The Federal Government is pushing for reversionary transition to retirement income streams (TRIS) to be paid to an eligible dependent upon a death, regardless if a condition of release is met.
Minister for Revenue and Financial Services Kelly O'Dwyer says automatically reverting TRIS in all cases will have benefits for superannuation funds.
"It will also make it easier for superannuation members by eliminating the need for recently bereaved dependants to quickly engage with the super affairs at what is a particularly difficult time," she said.
A reversionary beneficiary is defined as someone who receives a benefit from a superannuation income stream that continues to be paid after the death of the primary beneficiary.
Under the current law, a reversionary TRIS is not transferrable if a dependant has not satisfied a condition of release. Removing this requirement will better align a reversionary TRIS with other reversionary income stream products, reducing administrative complexity and confusion, O'Dwyer added.
According to the draft legislation, the change will allow the original TRIS to be paid to the dependant beneficiary and no longer have to be commuted; a new income stream will also begin from the deceased member's underlying superannuation interests.
"This approach is consistent with the treatment of other superannuation income streams, which do not require the reversionary beneficiary to satisfy a condition of release," it said.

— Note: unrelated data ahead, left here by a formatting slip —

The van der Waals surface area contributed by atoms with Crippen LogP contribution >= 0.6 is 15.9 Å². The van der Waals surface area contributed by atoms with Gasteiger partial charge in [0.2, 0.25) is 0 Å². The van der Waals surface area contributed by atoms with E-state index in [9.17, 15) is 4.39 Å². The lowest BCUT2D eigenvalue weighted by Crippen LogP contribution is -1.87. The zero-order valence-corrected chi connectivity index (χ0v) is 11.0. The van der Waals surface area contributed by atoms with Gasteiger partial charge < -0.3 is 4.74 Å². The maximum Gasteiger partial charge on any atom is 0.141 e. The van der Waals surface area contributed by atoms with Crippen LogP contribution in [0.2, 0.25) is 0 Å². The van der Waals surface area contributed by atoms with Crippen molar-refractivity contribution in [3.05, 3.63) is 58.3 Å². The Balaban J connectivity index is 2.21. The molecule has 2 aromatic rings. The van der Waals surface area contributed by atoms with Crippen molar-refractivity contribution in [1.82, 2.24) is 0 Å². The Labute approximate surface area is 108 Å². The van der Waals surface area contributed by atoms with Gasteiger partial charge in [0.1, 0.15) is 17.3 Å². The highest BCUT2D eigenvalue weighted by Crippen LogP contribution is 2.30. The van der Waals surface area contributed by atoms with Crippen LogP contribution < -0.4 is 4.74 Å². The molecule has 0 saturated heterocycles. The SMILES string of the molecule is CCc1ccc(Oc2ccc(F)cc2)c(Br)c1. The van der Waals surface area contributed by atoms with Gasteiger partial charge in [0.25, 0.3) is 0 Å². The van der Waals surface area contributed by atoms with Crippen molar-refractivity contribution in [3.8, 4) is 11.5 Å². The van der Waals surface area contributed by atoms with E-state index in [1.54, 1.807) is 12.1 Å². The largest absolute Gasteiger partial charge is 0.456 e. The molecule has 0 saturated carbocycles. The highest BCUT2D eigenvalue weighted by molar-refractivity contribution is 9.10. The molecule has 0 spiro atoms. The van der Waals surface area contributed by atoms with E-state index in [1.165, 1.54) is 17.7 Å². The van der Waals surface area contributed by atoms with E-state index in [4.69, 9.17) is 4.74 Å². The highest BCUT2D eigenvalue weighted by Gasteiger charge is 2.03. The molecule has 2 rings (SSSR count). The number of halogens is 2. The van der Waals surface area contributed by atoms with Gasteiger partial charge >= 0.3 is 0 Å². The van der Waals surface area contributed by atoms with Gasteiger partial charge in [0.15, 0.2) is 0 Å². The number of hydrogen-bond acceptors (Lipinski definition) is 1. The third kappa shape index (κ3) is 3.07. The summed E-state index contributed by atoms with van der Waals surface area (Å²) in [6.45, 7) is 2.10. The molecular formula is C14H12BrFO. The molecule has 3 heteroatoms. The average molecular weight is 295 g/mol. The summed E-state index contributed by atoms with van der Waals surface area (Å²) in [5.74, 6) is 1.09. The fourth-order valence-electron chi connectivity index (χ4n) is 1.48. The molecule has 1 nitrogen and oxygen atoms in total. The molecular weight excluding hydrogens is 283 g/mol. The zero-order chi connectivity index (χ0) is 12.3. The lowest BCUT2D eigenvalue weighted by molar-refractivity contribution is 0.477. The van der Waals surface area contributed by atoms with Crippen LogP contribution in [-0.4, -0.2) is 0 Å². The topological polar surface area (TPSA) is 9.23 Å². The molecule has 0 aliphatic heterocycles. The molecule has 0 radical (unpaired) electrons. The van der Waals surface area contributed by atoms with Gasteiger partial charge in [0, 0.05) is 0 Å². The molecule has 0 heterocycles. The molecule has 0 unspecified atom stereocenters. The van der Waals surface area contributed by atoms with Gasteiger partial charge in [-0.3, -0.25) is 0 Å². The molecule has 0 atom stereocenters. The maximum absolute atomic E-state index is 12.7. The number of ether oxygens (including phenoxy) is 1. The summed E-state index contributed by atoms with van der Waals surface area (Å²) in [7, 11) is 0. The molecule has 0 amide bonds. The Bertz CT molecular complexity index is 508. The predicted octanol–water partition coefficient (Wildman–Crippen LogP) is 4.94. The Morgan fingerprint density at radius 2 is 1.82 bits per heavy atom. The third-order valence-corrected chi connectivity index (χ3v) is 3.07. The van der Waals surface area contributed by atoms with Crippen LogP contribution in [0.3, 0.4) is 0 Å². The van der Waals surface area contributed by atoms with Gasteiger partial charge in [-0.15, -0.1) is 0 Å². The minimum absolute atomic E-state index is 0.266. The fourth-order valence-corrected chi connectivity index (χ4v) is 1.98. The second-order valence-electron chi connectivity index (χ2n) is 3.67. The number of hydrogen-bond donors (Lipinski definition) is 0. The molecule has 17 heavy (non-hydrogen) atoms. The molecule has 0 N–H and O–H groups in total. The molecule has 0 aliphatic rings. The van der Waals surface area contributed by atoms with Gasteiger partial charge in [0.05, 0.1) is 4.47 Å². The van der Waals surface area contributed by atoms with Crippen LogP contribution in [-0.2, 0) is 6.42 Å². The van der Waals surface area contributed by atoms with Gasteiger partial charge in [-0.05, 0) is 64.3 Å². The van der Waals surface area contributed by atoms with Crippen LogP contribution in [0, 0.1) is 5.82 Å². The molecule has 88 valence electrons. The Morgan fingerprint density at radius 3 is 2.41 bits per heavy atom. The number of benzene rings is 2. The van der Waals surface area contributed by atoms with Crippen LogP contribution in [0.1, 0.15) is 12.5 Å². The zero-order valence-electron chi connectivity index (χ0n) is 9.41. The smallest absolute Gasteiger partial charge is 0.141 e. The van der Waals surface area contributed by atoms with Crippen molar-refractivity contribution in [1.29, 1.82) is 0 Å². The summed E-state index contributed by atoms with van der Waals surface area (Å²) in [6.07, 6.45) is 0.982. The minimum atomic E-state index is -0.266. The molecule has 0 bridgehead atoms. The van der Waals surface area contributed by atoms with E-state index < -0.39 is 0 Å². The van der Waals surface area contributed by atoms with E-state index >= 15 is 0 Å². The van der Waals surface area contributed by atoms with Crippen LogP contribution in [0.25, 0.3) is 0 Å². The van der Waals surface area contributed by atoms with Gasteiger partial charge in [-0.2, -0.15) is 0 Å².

Rainmaker technical services manager Chris Chow says what was once a cornerstone of tax minimisation strategies for wealthy baby boomers, the changes to the concessional tax treatment of a TRIS has significantly changed the financial advice landscape.
"The changes occurred as the Government took the view that TRIS were intended to be used to assist with the transition into retirement by supplementing income as a result of working fewer hours," Chow said.
"However, due to the significant tax concessions, the reality was that they were used purely to minimise tax without a reduction in working hours. As a result, these concessions have been tightened to rein in their use as a tax minimisation tool," he said.
The proposals are part of the Government's superannuation taxation reform package announced in last year's Budget. Submissions are open until February 23.